Yoga Teacher Compensation - What Is A Typical Pay Rate?

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Photo via flickr @sescsp

Talking about money is often a taboo topic, especially when it comes to teaching yoga. I teach yoga because I know firsthand how powerful it is to get in touch with your body and breath. I don't teach yoga because I expect to make a lot of money at it. That being said, teaching yoga is a primary source of income for many yoga teachers, and as such; getting paid what you're worth is very important.

I was recently asked what I thought was a fair base pay + head count bonus for a yoga teacher and I really had no idea what was normal. I reached out to over twenty yoga teachers from a wide geographic area and asked them what they got paid. The results were very interesting.

There doesn't seem to be a single 'what's normal' pay structure for yoga teachers. This may be a surprise, it might not be. What I did find was that most teachers get paid a 'base pay' for teaching a class. This base pay is what you get paid even if no students show up for class. At some point, the size of the class will then lead to a 'per head' bonus for the teacher. Some studios have smaller class sizes and the bonus starts when the student count passes 10 students. Other studios are larger and have bigger class sizes, so the bonus starts when the class attendance surpasses 30 or 40 students.

If a studio is new and trying to build a clientele, the teacher might get paid more per class to teach, but there probably isn't a bonus based on attendance (because attendance is expected to be small as the business is getting established).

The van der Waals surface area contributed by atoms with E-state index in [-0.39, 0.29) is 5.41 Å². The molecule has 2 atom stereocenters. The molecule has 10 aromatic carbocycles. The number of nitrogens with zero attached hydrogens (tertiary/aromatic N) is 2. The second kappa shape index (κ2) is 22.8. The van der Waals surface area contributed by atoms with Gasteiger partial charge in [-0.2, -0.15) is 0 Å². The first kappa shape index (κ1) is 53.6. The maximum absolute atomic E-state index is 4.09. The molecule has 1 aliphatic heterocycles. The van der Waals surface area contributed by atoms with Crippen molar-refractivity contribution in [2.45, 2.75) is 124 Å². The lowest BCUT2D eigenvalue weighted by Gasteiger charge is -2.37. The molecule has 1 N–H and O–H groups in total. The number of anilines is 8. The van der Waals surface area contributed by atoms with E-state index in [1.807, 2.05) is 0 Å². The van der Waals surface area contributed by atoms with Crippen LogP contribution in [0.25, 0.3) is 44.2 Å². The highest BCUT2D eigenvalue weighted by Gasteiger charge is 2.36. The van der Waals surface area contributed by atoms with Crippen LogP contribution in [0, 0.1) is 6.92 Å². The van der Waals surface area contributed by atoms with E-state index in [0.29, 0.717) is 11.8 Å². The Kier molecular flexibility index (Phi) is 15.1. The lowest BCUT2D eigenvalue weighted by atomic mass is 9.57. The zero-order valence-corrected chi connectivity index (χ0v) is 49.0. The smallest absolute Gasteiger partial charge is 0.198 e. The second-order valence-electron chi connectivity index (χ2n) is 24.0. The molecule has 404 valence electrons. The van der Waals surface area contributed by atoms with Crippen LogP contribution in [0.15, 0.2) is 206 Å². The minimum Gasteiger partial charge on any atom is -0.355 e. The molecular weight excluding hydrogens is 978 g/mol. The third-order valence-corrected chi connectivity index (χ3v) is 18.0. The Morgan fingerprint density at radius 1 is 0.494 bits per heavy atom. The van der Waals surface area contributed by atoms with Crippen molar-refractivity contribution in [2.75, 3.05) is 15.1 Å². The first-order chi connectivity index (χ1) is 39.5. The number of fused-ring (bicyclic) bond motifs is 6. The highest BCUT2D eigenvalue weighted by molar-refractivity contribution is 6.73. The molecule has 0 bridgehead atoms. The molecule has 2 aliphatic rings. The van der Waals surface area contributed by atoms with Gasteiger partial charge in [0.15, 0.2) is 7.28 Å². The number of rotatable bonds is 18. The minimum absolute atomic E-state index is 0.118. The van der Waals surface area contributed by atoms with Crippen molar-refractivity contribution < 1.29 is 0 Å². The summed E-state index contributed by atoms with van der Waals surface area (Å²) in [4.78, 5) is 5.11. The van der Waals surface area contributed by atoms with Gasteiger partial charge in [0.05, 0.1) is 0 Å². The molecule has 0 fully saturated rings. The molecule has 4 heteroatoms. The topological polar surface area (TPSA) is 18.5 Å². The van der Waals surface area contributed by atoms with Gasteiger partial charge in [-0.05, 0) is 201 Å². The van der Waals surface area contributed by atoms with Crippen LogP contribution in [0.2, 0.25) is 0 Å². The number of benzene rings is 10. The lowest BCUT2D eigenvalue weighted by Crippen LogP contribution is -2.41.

Most yoga teachers I spoke with also had a per class pay cap, or an upper limit on what they would get paid per class. As an example "$25 per class over 10 students bonus of $2 per head, with a $40 cap" would mean that if a class had 30 students, the teacher would have been paid $65 for the class, but their pay is capped at $40, so they get paid $40.

Not surprising was the wide swing in compensation from rural location to metropolitan city. Just as any line of work commands a larger salary in a big city, the same is true for yoga teachers.

The basic calculation is something like this: X number of dollars per class, over Y students bonus of $Z per head. The X values ranged from $10 to $50, the Y values ranged from 10 to 40 and the bonus ranged from $1 to $5 per head.

Comparing East Coast to West Coast went something like this:

East Coast
$15 per class, over 5 students bonus of $2 per head - capped at $50
$25 per class, over 5 students bonus of $2 per head
$25 flat fee

West Coast
$25 per class (for inexperienced teachers)
$45 per class, over 20 students bonus of $2 per head
$55 per class (for experienced teachers)

Bigger studios with higher student counts often pay more than smaller studios, simply because they can afford to do so. Teachers who can hold space for 40+ yogis are also less common, and get paid more as a result.

What it boils down to is your average yoga teacher is getting paid somewhere between $25 to $55 per class taught. Keep in mind that an hour long class often requires the teacher to be at the studio 30 minutes before and 30 minutes after class, so a 60 minute class is really a two hour time commitment from the teacher (not including commute time). This is to say nothing of the time spent planning the class and the time spent in training to be able to lead the class...

I created a SurveyMonkey survey so that anyone who teaches yoga can contribute to the Yoga Teacher Compensation analysis.

None of this information is intended to sway anyone away from or towards teaching yoga. Teaching yoga comes from the heart, from a place of giving, a place where how much money you make doing it, is not the point of the thing. This was an exercise born out of my curiosity for what was typical amongst yoga teachers.